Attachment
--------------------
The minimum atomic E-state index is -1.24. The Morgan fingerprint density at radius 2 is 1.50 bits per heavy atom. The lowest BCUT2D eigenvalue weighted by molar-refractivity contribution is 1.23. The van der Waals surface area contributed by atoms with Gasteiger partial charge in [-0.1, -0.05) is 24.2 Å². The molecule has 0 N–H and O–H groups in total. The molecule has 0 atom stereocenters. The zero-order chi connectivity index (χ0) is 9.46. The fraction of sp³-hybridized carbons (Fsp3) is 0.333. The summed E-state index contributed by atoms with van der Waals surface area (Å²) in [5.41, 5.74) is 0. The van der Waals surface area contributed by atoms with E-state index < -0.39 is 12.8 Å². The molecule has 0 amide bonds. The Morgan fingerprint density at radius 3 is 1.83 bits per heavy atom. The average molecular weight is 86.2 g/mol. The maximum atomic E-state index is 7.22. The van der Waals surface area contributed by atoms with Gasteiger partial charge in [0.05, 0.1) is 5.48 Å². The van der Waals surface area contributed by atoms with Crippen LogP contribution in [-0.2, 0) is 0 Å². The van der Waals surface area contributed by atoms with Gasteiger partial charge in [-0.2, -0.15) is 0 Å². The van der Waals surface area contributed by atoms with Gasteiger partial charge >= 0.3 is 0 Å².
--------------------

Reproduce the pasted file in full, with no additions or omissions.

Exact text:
The minimum atomic E-state index is -1.24. The Morgan fingerprint density at radius 2 is 1.50 bits per heavy atom. The lowest BCUT2D eigenvalue weighted by molar-refractivity contribution is 1.23. The van der Waals surface area contributed by atoms with Gasteiger partial charge in [-0.1, -0.05) is 24.2 Å². The molecule has 0 N–H and O–H groups in total. The molecule has 0 atom stereocenters. The zero-order chi connectivity index (χ0) is 9.46. The fraction of sp³-hybridized carbons (Fsp3) is 0.333. The summed E-state index contributed by atoms with van der Waals surface area (Å²) in [5.41, 5.74) is 0. The van der Waals surface area contributed by atoms with E-state index < -0.39 is 12.8 Å². The molecule has 0 amide bonds. The Morgan fingerprint density at radius 3 is 1.83 bits per heavy atom. The average molecular weight is 86.2 g/mol. The maximum atomic E-state index is 7.22. The van der Waals surface area contributed by atoms with Gasteiger partial charge in [0.05, 0.1) is 5.48 Å². The van der Waals surface area contributed by atoms with Crippen LogP contribution in [-0.2, 0) is 0 Å². The van der Waals surface area contributed by atoms with Gasteiger partial charge in [-0.2, -0.15) is 0 Å². The van der Waals surface area contributed by atoms with Gasteiger partial charge >= 0.3 is 0 Å².